and I *think* that if you use the docs located here, they should be up to date, and the links to source code examples should actually work. (If you google for the docs, you most likely end up with the wrong version, one with lots of dead links)

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unfortunately, this also doesn't work for me. but i figured out that i have version 1.34 instead of the lastest 1.36 installed (i just took what my package manager spit out). maybe i try to build 1.36 on my own...

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It isn't too painful, just can take quite a bit of waiting, to compile boost on linux. Though Boost.Test is somewhat of a header only library so you can get away with not doing the actual compile.

http://www.boost.org/doc/libs/1_36_0/more/getting_started/unix-variants.html

That should get you started up.

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so, even with the latest version it still won't work, but the error messages differ this time.
now i get compiler errors because "init_unit_test_func" is undefined. i had a look at the source and found this in framework.hpp:
#ifdef BOOST_TEST_ALTERNATIVE_INIT_API
typedef bool (*init_unit_test_func)();
#else
typedef test_suite* (*init_unit_test_func)( int, char* [] );
#endif


defining BOOST_TEST_ALTERNATIVE_INIT_API doesn't help. but copying the first typedef in my test program does - in contrast to the second typedef.
really, wtf?

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What exactly does your test program look like atm?
In particular, how are you including/linking to boost.test? And do you have any relevant #defines?

Depending on whether you use statically or dynamically linked version (or the header-only one) of boost.test, it uses different signatures for the initialization function. (In both cases, you shouldn't need to declare it yourself though, but the BOOST_TEST_ALTERNATIVE_INIT_API
macro is used to override the default init function signature.

Which compiler are you using, btw?

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code:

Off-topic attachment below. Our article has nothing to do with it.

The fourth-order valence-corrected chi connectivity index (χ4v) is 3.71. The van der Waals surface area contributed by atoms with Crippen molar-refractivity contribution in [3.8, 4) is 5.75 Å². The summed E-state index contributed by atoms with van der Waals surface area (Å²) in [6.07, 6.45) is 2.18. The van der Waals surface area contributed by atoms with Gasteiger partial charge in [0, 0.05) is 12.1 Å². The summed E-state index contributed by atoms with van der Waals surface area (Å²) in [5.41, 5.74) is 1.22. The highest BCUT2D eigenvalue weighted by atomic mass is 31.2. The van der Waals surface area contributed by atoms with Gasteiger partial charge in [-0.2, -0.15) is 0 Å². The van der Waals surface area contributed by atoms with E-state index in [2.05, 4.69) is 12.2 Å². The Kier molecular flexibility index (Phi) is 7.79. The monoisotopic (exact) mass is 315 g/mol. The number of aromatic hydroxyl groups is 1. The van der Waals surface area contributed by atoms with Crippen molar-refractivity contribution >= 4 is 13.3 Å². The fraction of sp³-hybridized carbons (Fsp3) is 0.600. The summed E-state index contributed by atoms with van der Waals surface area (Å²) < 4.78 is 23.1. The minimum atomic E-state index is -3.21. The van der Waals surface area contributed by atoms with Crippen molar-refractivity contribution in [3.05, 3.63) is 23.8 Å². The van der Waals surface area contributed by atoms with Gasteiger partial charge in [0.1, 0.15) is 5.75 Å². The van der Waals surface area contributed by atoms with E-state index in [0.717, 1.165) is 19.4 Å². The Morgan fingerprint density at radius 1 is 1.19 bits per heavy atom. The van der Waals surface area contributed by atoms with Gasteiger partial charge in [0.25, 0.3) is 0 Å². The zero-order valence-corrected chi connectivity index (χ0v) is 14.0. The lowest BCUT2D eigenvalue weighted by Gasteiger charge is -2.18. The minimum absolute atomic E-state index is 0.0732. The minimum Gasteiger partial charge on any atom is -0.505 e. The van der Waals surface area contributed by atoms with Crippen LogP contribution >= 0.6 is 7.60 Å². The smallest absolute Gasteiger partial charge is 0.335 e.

#define BOOST_TEST_DYN_LINK
#define BOOST_TEST_ALTERNATIVE_INIT_API
#define BOOST_TEST_MODULE MyTest
#include </usr/local/include/boost-1_36/boost/test/unit_test.hpp>

BOOST_AUTO_TEST_CASE( my_test )
{
BOOST_CHECK( 1 == 1 );
}



i'm using g++ 4.2...
Quote:

g++ test00.cpp -o test00 -lboost_unit_test_framework-gcc42-mt-1_36
In file included from test00.cpp:4:
/usr/local/include/boost-1_36/boost/test/unit_test.hpp:46: error: 'init_unit_test_func' was not declared in this scope
/usr/local/include/boost-1_36/boost/test/unit_test.hpp:46: error: expected primary-expression before 'int'
/usr/local/include/boost-1_36/boost/test/unit_test.hpp:46: error: expected primary-expression before 'char'
/usr/local/include/boost-1_36/boost/test/unit_test.hpp:46: error: initializer expression list treated as compound expression
/usr/local/include/boost-1_36/boost/test/unit_test.hpp: In function 'int main(int, char**)':
/usr/local/include/boost-1_36/boost/test/unit_test.hpp:59: error: 'boost::unit_test::unit_test_main' cannot be used as a function

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Any particular reason for the first two #defines?
(In particular, I'm pretty sure the "alternative init API" is default when using dynamic linking, but also, is there a reason why you use dynamic linking at all, and does it work without it?)